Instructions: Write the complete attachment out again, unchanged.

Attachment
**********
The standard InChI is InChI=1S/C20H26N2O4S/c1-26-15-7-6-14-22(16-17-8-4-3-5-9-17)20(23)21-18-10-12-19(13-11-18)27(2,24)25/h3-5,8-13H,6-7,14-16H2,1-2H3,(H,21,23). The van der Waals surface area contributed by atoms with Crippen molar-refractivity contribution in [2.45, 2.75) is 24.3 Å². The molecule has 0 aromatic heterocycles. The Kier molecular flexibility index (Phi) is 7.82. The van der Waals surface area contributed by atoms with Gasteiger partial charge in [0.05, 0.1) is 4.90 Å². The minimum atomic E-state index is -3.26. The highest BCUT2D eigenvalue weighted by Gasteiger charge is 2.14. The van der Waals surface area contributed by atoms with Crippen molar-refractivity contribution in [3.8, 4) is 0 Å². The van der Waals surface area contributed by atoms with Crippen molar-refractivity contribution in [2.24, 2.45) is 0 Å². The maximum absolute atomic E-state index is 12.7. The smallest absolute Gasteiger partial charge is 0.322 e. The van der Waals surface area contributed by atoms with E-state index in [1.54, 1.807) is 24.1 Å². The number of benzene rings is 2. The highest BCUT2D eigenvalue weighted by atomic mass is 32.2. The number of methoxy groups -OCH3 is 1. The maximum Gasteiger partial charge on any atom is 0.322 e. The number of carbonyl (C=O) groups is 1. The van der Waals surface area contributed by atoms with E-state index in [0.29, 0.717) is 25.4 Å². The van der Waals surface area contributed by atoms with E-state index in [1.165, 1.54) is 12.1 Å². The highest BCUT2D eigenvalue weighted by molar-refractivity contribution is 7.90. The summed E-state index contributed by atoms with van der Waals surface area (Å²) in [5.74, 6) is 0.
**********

The standard InChI is InChI=1S/C20H26N2O4S/c1-26-15-7-6-14-22(16-17-8-4-3-5-9-17)20(23)21-18-10-12-19(13-11-18)27(2,24)25/h3-5,8-13H,6-7,14-16H2,1-2H3,(H,21,23). The van der Waals surface area contributed by atoms with Crippen molar-refractivity contribution in [2.45, 2.75) is 24.3 Å². The molecule has 0 aromatic heterocycles. The Kier molecular flexibility index (Phi) is 7.82. The van der Waals surface area contributed by atoms with Gasteiger partial charge in [0.05, 0.1) is 4.90 Å². The minimum atomic E-state index is -3.26. The highest BCUT2D eigenvalue weighted by Gasteiger charge is 2.14. The van der Waals surface area contributed by atoms with Crippen molar-refractivity contribution in [3.8, 4) is 0 Å². The van der Waals surface area contributed by atoms with Crippen molar-refractivity contribution in [2.24, 2.45) is 0 Å². The maximum absolute atomic E-state index is 12.7. The smallest absolute Gasteiger partial charge is 0.322 e. The van der Waals surface area contributed by atoms with E-state index in [1.54, 1.807) is 24.1 Å². The number of benzene rings is 2. The highest BCUT2D eigenvalue weighted by atomic mass is 32.2. The number of methoxy groups -OCH3 is 1. The maximum Gasteiger partial charge on any atom is 0.322 e. The number of carbonyl (C=O) groups is 1. The van der Waals surface area contributed by atoms with E-state index in [0.29, 0.717) is 25.4 Å². The van der Waals surface area contributed by atoms with E-state index in [1.165, 1.54) is 12.1 Å². The highest BCUT2D eigenvalue weighted by molar-refractivity contribution is 7.90. The summed E-state index contributed by atoms with van der Waals surface area (Å²) in [5.74, 6) is 0.